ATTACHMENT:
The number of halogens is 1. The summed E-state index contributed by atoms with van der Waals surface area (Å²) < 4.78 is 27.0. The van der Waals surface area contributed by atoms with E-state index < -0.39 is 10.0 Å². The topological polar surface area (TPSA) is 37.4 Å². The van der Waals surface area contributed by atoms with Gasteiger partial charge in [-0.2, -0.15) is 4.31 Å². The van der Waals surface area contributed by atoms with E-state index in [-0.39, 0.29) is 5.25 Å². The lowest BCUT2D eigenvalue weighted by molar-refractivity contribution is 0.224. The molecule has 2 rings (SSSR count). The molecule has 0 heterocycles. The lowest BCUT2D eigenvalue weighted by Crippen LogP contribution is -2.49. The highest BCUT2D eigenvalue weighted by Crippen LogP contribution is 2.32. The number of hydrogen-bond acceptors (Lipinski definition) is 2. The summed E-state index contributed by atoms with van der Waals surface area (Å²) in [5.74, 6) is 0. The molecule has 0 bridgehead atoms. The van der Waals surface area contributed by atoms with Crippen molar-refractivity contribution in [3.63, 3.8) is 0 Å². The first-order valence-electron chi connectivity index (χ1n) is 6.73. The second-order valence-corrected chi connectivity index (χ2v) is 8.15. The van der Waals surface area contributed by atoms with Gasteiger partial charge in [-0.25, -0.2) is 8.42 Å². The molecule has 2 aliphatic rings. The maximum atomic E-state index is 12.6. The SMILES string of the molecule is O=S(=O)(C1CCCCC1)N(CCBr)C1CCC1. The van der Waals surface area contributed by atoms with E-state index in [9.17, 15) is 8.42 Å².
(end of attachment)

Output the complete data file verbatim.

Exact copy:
The number of halogens is 1. The summed E-state index contributed by atoms with van der Waals surface area (Å²) < 4.78 is 27.0. The van der Waals surface area contributed by atoms with E-state index < -0.39 is 10.0 Å². The topological polar surface area (TPSA) is 37.4 Å². The van der Waals surface area contributed by atoms with Gasteiger partial charge in [-0.2, -0.15) is 4.31 Å². The van der Waals surface area contributed by atoms with E-state index in [-0.39, 0.29) is 5.25 Å². The lowest BCUT2D eigenvalue weighted by molar-refractivity contribution is 0.224. The molecule has 2 rings (SSSR count). The molecule has 0 heterocycles. The lowest BCUT2D eigenvalue weighted by Crippen LogP contribution is -2.49. The highest BCUT2D eigenvalue weighted by Crippen LogP contribution is 2.32. The number of hydrogen-bond acceptors (Lipinski definition) is 2. The summed E-state index contributed by atoms with van der Waals surface area (Å²) in [5.74, 6) is 0. The molecule has 0 bridgehead atoms. The van der Waals surface area contributed by atoms with Crippen molar-refractivity contribution in [3.63, 3.8) is 0 Å². The first-order valence-electron chi connectivity index (χ1n) is 6.73. The second-order valence-corrected chi connectivity index (χ2v) is 8.15. The van der Waals surface area contributed by atoms with Gasteiger partial charge in [-0.25, -0.2) is 8.42 Å². The molecule has 2 aliphatic rings. The maximum atomic E-state index is 12.6. The SMILES string of the molecule is O=S(=O)(C1CCCCC1)N(CCBr)C1CCC1. The van der Waals surface area contributed by atoms with E-state index in [9.17, 15) is 8.42 Å².